Carbon capture is the way that the Governor and others around the country have said is the savior of climate change. It was demonstrated at LSU to some in a position to bring it to the forefront.

As LSU searches for ways to position itself as a major player in the energy industry, the LSU Petroleum Engineering Research & Technology Transfer laboratory has taken center stage in its plans. The laboratory on Friday showed off its work to U.S. Sen. Bill Cassidy and LSU President William F. Tate IV, focusing on carbon capture, utilization and storage. Carbon capture is a method of reducing carbon emissions by capturing and storing carbon dioxide before it enters the atmosphere. Louisiana recently committed $5 million to improve energy-related research at LSU, and carbon capture has become a big part of that. “As part of the state Legislature’s investment in LSU during its past legislative session, some portion of the dollars that were appropriated for LSU are to upgrade some of the technology capabilities at the PERTT lab,” said Samuel Bentley, LSU vice president of research and economic development. “So that we can test other aspects of CO2 gas and also possibly hydrogen gas transport through both surface pipelines and into the subsurface.”

A university looking for a way to make it to the national stage and politicians looking a way to get rid of carbon. A marriage made in heaven?

Karsten Thompson, an LSU petroleum engineering professor, said upgrades to PERTT laboratory technology will help the facility improve its carbon testing capabilities. “We expect to be drilling a new well and putting a surface flow loop out here at PERTT lab, specifically tailored to CO2,” Thompson said. “We can’t run it in our current wells just because it’s too corrosive once it touches water, so we want to use stainless steel, fiberglass or whatever is needed to run a new system and start doing research that’s CO2-related instead.” According to Bentley, research developed through testing at PERTT labs is designed to create an environment where LSU can safely test carbon capture and carbon sequestration methods. Carbon dioxide is a primary component of greenhouse gases that contribute to global warming and climate change. “The objective is to make all kinds of downhole operations safer and more efficient,” he said. “Carbon sequestration, especially subsurface carbon sequestration, is going to involve injecting CO2 gas into the subsurface and sealing it up in geological formations. We want to do this cost-effectively and very safely.” Bentley said that he could see PERTT laboratory becoming a leader in downhole carbon testing operations across the world. “Having the best sensors to monitor what’s going on both during injection and after injection is all very critical,” he said. “As you can imagine, this is building next-generation technologies that could be applicable worldwide in downhole operations of various kinds.”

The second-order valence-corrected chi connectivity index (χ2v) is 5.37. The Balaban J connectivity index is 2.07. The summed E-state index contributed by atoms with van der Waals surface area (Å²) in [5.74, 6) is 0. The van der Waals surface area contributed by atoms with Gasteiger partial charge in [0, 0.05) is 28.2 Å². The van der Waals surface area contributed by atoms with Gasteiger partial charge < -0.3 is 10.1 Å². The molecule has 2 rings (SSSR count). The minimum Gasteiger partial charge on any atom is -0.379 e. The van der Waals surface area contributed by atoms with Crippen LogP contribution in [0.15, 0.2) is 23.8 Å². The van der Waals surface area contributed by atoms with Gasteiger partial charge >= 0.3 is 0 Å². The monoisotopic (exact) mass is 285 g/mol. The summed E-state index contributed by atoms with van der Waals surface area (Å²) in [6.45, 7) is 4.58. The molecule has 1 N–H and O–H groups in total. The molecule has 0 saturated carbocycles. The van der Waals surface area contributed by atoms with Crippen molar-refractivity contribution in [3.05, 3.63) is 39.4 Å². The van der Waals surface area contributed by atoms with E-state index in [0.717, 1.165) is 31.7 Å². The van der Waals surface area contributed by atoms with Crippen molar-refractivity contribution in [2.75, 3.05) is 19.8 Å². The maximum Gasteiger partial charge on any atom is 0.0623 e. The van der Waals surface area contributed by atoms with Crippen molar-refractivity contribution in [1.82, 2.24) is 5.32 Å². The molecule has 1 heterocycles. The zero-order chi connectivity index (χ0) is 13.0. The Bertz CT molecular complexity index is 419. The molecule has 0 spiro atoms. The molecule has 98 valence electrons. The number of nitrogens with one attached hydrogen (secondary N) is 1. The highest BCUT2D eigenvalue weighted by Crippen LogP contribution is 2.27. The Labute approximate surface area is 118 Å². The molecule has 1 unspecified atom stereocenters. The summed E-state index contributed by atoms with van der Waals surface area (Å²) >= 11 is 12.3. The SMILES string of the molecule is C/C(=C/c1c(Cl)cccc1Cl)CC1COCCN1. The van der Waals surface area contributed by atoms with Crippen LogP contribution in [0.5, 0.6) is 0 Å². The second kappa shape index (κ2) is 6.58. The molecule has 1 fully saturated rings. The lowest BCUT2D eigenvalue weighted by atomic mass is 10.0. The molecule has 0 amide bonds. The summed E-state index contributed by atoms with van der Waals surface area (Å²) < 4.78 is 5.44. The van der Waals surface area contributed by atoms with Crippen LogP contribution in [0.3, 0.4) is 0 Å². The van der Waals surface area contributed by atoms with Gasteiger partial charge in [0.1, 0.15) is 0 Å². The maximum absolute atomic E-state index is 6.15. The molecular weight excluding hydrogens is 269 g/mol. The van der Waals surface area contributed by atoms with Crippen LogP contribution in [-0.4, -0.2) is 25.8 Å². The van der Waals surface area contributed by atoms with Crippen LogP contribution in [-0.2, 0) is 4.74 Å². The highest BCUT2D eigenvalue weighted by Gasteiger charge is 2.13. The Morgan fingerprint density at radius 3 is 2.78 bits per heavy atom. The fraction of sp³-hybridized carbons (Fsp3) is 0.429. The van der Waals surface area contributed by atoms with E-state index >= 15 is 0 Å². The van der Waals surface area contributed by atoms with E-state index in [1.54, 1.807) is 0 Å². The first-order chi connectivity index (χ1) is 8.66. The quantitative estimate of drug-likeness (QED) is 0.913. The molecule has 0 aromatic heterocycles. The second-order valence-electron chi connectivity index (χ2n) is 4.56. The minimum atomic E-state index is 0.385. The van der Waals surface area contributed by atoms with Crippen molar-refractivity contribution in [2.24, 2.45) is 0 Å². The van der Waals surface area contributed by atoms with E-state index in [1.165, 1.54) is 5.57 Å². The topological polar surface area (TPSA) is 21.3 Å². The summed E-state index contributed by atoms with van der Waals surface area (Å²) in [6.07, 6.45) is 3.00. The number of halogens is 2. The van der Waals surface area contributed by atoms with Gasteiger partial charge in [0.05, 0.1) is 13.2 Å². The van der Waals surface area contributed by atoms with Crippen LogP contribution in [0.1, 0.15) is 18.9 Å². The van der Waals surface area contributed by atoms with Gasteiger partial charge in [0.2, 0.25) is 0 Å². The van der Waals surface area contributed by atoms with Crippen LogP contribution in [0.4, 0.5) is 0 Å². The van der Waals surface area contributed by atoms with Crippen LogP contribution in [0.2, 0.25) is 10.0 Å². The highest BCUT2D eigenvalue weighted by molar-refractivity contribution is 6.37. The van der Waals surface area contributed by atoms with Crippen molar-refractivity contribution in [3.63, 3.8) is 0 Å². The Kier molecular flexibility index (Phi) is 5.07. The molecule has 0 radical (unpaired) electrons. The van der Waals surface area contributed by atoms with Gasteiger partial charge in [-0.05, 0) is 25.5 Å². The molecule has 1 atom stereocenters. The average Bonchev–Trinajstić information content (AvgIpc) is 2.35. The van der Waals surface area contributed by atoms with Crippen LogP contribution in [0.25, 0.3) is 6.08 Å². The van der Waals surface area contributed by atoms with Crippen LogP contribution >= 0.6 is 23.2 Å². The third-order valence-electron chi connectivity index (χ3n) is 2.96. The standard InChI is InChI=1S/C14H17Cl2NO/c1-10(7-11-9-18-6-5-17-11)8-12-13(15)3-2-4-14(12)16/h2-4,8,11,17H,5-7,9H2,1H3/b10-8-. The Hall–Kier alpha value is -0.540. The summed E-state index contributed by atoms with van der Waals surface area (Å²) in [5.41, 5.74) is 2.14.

Cassidy admitted the obvious, we have a carbon intensive economy and so we need to solve the problem.

Following the tour of the laboratory, Cassidy described Louisiana’s economy as “carbon-intense” and said future LSU carbon capture and carbon sequestration research could help the state compete with other countries developing similar products. “The meta-trend worldwide, if our products are going to be competitive, is that we have to make the same products not as carbon-intense,” Cassidy said. “If we succeed, it’s going to create a lot of jobs and it’s going to ensure Louisiana’s prosperity, greater prosperity than we have now, as we position our state to better compete with products from Asia and Europe and elsewhere.” The carbon research conducted at the PERTT laboratory aligns heavily with the priorities of Tate and his Scholarship First Agenda, specifically as the agenda has an emphasis on energy as one of its core five tenets. “Through the Scholarship First Agenda and its five focal areas of the pentagon – agriculture, biomedicine, coast, cyber defense and energy – this remarkable growth trajectory continues with our commitment to excellence in research and scholarship for the state,” Tate said in a statement ahead of the tour.

LSU wants to become a world leader in carbon capture.

Thompson shared that testing carbon capture and carbon sequestration operations will make the PERTT laboratory, and LSU by extension, a global leader in carbon research. “When we build that new system here, it’s going to be something like nobody has,” Thompson said. “People will come here nationally, for sure, and maybe internationally to do experiments here. By the technology that we understand, publishing papers and presenting at conferences, we’re creating global understanding and global technology that will be used everywhere.”

I hope LSU does and I also hope that carbon capture works. The testing at LSU should show the promise of the idea.

Carbon capture modeled at LSU
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